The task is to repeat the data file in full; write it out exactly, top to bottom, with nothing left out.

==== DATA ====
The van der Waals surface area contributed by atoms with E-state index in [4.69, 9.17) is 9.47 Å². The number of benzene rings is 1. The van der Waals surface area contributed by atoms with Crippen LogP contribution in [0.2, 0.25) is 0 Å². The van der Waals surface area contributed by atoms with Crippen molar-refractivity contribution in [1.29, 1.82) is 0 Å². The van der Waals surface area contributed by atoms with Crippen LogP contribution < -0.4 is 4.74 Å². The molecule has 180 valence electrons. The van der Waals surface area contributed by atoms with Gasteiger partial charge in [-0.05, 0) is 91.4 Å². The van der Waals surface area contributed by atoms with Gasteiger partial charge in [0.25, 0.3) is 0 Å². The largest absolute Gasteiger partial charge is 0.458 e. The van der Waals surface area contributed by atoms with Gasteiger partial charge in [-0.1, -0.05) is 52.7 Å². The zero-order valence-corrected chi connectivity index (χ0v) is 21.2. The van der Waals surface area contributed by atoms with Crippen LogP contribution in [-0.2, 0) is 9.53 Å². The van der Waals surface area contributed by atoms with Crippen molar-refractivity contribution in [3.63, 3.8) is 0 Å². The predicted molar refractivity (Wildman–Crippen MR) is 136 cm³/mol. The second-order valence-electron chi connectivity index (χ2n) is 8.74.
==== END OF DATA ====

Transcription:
The van der Waals surface area contributed by atoms with E-state index in [4.69, 9.17) is 9.47 Å². The number of benzene rings is 1. The van der Waals surface area contributed by atoms with Crippen LogP contribution in [0.2, 0.25) is 0 Å². The van der Waals surface area contributed by atoms with Crippen molar-refractivity contribution in [1.29, 1.82) is 0 Å². The van der Waals surface area contributed by atoms with Crippen LogP contribution < -0.4 is 4.74 Å². The molecule has 180 valence electrons. The van der Waals surface area contributed by atoms with Gasteiger partial charge in [-0.05, 0) is 91.4 Å². The van der Waals surface area contributed by atoms with Gasteiger partial charge in [0.25, 0.3) is 0 Å². The largest absolute Gasteiger partial charge is 0.458 e. The van der Waals surface area contributed by atoms with Gasteiger partial charge in [-0.1, -0.05) is 52.7 Å². The zero-order valence-corrected chi connectivity index (χ0v) is 21.2. The van der Waals surface area contributed by atoms with Crippen LogP contribution in [-0.2, 0) is 9.53 Å². The van der Waals surface area contributed by atoms with Crippen molar-refractivity contribution in [3.63, 3.8) is 0 Å². The predicted molar refractivity (Wildman–Crippen MR) is 136 cm³/mol. The second-order valence-electron chi connectivity index (χ2n) is 8.74.